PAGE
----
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Thread: Chia seeds

  1. #1

    Chia seeds

    Hi, has anyone tried eating Chia seeds? Dr. Oz recommends them as a "super food" so I thought I would try them. He warns you that you can't eat the seeds meant for the Chia pets since they have pesticides. I went to my vitamin store and bought a little bag for eating. If you put the seeds in water they expand to almost 6 times in volume. I put 4 tablespoons in sugar free jello and ate 1/4 a day. My bowels are really moving very smoothly now and thats new (and good) since its usually sluggish. Anyway, it doesn't help reduce my appetite like Dr. Oz said but since its helping my bowels I think I'll keep taking 1 tbsp a day.
    I have a hard time deciphering the fine line between boredom and
    hunger.

  2. #2
    My husband and I have been adding them to our food for about three months and we love them. They are supposed to be many times more nutritious than flax seeds, and the fiber they provide is a real boon. They have a slightly nutty taste which does not dominate food. We grind ours almost to a powder, as the whole seeds get stuck between teeth and partial plates. I highly recommend them. As you point out, Ivyella, the organic seeds are the ones to buy.

  3. #3
    Bonnette, I am trying to figure out how to eat them. I tried putting them in a food processor to grind but that didn't work. I don't want to put them in a muffin because I am trying to cut down on foods with flour. I have been putting the whole seed in jello and it reminds me of raspberry seeds but I do like chewing it. Any suggestions on other ways to eat them?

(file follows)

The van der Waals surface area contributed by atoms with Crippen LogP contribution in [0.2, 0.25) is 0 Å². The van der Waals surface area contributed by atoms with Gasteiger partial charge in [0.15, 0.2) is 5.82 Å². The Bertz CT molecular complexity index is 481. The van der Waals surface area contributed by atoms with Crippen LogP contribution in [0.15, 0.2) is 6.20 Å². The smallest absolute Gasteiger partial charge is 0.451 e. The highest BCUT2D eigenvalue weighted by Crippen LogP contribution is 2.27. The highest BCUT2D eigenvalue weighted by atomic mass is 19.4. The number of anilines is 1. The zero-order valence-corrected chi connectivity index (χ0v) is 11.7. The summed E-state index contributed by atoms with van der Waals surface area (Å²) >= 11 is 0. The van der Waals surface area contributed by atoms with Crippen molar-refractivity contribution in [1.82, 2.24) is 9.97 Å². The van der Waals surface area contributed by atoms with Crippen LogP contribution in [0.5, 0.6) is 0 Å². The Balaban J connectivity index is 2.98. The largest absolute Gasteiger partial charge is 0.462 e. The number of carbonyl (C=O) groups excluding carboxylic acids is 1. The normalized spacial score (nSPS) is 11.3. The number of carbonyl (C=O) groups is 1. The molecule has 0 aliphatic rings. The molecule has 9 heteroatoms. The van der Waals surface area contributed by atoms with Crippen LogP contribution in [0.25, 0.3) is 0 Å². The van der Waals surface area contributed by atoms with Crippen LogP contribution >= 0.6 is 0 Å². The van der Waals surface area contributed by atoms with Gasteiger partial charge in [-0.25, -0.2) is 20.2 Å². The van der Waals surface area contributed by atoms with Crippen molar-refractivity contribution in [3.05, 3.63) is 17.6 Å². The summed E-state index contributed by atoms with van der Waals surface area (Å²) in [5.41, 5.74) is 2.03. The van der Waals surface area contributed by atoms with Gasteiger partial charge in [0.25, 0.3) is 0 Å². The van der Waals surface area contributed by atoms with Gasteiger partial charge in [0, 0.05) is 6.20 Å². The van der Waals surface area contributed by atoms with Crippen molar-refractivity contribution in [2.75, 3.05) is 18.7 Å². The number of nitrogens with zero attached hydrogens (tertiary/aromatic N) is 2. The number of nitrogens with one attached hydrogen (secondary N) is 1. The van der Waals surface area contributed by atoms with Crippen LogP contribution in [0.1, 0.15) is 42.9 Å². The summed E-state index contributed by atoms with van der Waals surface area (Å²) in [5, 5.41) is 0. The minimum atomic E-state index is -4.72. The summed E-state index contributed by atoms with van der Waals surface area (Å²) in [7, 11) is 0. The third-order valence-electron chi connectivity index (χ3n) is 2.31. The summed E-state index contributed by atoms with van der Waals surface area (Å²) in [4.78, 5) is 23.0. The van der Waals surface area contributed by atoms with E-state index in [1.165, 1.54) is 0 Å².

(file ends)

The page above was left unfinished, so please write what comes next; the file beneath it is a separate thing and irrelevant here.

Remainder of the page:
I have a hard time deciphering the fine line between boredom and
    hunger.

  4. #4
    Chia pudding. Or mixed with yogurt.

    I make about 2 cups of the paste (1/3 cup chia, 2 1/3 cup water) and use it to swallow all of my meds.

  5. #5
    Quote Originally Posted by Ivyella View Post
    Bonnette, I am trying to figure out how to eat them. I tried putting them in a food processor to grind but that didn't work. I don't want to put them in a muffin because I am trying to cut down on foods with flour. I have been putting the whole seed in jello and it reminds me of raspberry seeds but I do like chewing it. Any suggestions on other ways to eat them?
    We use a dedicated coffee grinder and grind the seeds (1/4 cup at a time) coarsely, until they look about like ground black pepper. Then we sprinkle, spoon or stir them into almost everything, as their taste doesn't compete with other flavors - sprinkled like pepper over food, stirred into soups (1 tbsp per bowl) and sauces, added to oatmeal or cereal, pots of beans or lentils, just about anything you can think of. I don't bake with them, because high heat might damage some of the volatile oils - but we add the seeds to hot food after it comes out of the oven or off the burner.

    As Scaper1 says, you can stir the seeds into water or other liquids to make a paste - and this is an excellent thing to do when you want to thicken foods. The seeds absorb so much water that they are much more efficient than agar or tapioca.

    2 tbsp a day of the seeds are all a person needs to stay regular, too, as the seeds have so much fiber and ability to attract water - we find it's very easy to put that amount on food each day.

    Have fun with them, experiment away!

  6. #6
    So they can't be ground to powder? I was thinking of making a whey protein pudding and trying to add chia grounded into powder so it would be high fiber and high protein.
    And the truth shall set you free.

  7. #7
    I eat these everyday, in cereal, oatmeal and if you're going to bake just soak the seeds in water to make a paste and replace the butter\margarine with the paste to make it low fat.

  8. #8
    Quote Originally Posted by NoDecafPlz View Post
    So they can't be ground to powder? I was thinking of making a whey protein pudding and trying to add chia grounded into powder so it would be high fiber and high protein.
    Yes, you can grind them to any consistency you like.

  9. #9
    Junior Member
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    I use them in gluten free baking - I soak the seeds in a bit of water till they go all gooey then add a couple of tablespoons of the mix to whatever I'm cooking. It's the best thing I've found for improving the consistency of gluten free foods.

  10. #10
    Moderator jody's Avatar
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    interesting. I have heard that people eat chia seeds.

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